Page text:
Tough guy? Players’ coach? Packers’ Matt LaFleur balancing both in first season


Editor’s note: This story was originally published on Dec. 21.

GREEN BAY, Wis. — As Robert Tonyan trotted back to the Lambeau Field sideline early in last Sunday’s win over the Chicago Bears, he did not know what awaited him.

The Green Bay Packers‘ backup tight end had just misconstrued what quarterback Aaron Rodgers wanted him to do on a failed third-down play. As Rodgers gave him a public chastising, he saw coach Matt LaFleur approach.

Tonyan wondered whether LaFleur would chew him out or pat him on the butt.

“He came up to me,” Tonyan said, “and he was like, ‘Relax. I expect a lot out of you, but relax and go have fun and just play. Why are you thinking so much?’ He just wanted me to go out there and play football.”

It was exactly what a player such as Tonyan — a talented-yet-still-striving-to-find-his-way, second-year pro — needed.

“That was so good, and I talked to him after the game and I was like, ‘Thank you for coming up to me and saying that,'” Tonyan said. “He said it again: ‘I expect a lot from you, so just play.’ I was thinking out there and flying around and getting too hyped.”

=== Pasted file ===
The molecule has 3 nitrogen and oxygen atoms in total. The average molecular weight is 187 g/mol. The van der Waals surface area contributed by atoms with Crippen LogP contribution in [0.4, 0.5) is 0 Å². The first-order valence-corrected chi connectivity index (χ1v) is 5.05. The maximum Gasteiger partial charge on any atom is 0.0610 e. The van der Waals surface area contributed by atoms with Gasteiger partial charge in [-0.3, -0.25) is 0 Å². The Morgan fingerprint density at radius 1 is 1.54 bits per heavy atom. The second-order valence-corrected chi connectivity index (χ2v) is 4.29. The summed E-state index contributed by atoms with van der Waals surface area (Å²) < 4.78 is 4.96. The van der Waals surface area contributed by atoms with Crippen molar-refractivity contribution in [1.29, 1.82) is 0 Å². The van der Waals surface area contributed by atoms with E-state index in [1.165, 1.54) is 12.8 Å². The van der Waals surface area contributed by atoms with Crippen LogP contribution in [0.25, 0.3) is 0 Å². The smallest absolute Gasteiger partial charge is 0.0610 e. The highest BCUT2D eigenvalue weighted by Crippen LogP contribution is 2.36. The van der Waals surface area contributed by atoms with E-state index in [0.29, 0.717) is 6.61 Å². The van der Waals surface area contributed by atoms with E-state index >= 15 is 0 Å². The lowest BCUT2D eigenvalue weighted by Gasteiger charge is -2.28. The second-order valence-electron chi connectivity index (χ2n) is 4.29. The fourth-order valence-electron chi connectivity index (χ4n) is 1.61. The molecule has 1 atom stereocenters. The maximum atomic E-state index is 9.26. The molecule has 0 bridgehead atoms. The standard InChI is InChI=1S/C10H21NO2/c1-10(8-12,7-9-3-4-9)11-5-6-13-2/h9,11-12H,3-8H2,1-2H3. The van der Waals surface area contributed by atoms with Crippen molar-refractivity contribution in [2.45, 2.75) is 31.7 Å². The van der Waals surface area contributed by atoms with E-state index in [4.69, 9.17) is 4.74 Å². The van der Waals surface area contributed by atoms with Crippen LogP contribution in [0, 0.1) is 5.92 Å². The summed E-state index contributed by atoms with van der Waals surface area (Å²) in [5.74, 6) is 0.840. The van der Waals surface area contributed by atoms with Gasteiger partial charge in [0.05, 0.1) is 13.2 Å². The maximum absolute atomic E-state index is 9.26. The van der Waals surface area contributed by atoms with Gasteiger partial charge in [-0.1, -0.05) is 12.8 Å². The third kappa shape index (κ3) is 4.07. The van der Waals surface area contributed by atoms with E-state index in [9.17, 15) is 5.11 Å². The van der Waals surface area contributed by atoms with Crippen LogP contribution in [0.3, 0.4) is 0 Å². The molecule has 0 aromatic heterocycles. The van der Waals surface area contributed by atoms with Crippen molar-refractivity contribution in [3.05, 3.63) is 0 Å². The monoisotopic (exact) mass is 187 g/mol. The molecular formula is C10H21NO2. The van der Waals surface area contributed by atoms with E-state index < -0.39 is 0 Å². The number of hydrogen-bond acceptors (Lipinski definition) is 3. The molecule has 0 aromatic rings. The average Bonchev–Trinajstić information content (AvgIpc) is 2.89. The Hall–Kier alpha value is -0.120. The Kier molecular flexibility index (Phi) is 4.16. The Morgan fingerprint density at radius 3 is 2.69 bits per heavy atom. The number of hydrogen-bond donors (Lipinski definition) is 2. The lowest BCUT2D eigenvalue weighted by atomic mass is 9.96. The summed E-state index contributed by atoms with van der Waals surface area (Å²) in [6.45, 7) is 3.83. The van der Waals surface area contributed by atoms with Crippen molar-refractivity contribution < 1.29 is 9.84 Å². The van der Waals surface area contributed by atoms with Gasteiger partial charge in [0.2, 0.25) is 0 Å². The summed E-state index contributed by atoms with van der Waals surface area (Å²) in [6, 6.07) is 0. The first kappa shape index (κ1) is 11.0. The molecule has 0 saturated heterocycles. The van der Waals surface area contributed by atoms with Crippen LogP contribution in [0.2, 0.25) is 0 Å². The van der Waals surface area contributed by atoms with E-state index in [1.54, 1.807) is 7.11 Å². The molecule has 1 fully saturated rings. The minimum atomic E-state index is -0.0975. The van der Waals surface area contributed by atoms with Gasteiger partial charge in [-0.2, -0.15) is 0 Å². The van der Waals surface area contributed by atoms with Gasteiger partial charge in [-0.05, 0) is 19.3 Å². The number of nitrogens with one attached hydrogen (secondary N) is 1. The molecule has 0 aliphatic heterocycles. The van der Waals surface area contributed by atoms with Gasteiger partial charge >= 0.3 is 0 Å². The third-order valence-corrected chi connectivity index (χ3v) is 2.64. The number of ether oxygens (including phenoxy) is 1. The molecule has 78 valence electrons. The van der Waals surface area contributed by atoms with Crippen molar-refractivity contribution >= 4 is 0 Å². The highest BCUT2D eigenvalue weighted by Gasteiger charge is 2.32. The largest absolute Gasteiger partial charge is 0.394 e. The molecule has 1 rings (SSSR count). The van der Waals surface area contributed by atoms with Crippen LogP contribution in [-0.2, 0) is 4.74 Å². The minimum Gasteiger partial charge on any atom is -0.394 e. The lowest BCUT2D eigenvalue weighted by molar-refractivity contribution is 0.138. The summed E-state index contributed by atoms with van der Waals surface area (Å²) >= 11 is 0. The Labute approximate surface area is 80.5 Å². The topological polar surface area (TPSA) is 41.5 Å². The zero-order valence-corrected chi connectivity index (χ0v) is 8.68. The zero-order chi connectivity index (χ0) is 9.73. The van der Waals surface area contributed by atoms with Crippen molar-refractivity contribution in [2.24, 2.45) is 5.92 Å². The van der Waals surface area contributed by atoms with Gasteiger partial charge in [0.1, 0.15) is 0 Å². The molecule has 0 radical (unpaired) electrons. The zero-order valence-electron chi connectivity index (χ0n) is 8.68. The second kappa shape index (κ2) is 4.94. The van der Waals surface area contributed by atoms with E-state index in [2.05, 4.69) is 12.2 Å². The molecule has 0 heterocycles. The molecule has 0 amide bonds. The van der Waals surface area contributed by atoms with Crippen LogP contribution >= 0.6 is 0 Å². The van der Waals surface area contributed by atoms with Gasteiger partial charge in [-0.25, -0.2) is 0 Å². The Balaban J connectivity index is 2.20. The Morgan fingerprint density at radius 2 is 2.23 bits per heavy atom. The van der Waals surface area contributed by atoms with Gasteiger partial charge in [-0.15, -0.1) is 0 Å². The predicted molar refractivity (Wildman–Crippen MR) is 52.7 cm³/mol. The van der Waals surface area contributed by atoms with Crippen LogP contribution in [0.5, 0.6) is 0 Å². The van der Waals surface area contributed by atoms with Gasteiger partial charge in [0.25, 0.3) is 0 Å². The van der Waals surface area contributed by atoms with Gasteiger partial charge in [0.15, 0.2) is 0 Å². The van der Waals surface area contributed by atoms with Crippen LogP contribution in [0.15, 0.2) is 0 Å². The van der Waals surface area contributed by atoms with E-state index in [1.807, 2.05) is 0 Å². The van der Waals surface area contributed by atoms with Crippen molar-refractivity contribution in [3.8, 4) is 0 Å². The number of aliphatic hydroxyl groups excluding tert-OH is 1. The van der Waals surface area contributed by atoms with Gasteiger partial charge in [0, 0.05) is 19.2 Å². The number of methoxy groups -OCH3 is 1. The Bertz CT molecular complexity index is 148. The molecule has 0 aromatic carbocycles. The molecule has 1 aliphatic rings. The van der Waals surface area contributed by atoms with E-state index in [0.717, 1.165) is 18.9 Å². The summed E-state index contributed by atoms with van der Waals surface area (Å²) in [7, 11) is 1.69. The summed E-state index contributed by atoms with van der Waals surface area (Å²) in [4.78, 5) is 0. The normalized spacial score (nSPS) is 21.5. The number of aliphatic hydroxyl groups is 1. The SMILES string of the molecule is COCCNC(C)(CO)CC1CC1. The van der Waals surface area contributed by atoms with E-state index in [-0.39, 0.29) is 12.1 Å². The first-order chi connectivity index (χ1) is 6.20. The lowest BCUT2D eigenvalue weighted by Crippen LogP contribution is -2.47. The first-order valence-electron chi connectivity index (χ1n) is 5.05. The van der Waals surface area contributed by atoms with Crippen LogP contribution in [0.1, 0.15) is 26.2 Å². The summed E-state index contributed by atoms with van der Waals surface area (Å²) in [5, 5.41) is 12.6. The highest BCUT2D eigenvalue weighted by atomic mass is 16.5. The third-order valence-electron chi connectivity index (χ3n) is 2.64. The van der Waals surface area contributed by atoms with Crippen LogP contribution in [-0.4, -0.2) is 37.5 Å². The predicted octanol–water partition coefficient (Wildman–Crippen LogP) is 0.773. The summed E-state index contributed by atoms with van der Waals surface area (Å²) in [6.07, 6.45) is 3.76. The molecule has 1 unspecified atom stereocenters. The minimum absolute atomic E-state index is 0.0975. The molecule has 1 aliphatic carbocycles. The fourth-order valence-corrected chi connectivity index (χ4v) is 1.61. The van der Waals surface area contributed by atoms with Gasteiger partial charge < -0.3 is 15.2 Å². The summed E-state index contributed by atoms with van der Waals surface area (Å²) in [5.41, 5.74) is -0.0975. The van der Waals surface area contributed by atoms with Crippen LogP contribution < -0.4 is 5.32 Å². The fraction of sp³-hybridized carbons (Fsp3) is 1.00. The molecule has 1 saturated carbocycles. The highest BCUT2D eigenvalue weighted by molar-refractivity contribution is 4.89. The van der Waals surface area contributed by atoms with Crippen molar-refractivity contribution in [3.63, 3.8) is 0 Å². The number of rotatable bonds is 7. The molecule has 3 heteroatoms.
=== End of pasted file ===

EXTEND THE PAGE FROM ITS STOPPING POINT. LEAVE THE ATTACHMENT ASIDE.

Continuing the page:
Call LaFleur a players’ coach or call him a tough guy. Either one seems fine with him.

Call him an equal mix of both, and he’ll let out a big chuckle.

“Who says that?” said LaFleur, who turned 40 last month.

For starters, perhaps the most vocal player in his locker room.

“He’s both,” outside linebacker Za’Darius Smith told “Yeah, most definitely.”

And Smith knows tough guys. He signed with the Packers after four years with the Baltimore Ravens, where he played for John Harbaugh.

“He was one, for sure,” Smith said of Harbaugh. “I would just say Coach Matt is a special coach, and that’s why he’s in the position he’s in now at such a young age.”

‘You’ve got to support these guys’

Getting LaFleur to accept that premise isn’t easy, in part because he never set out to be either a players’ coach or a tough guy.

When the Packers hired him in January, he was a 39-year-old, first-time head coach with an open mind.

Source : ESPN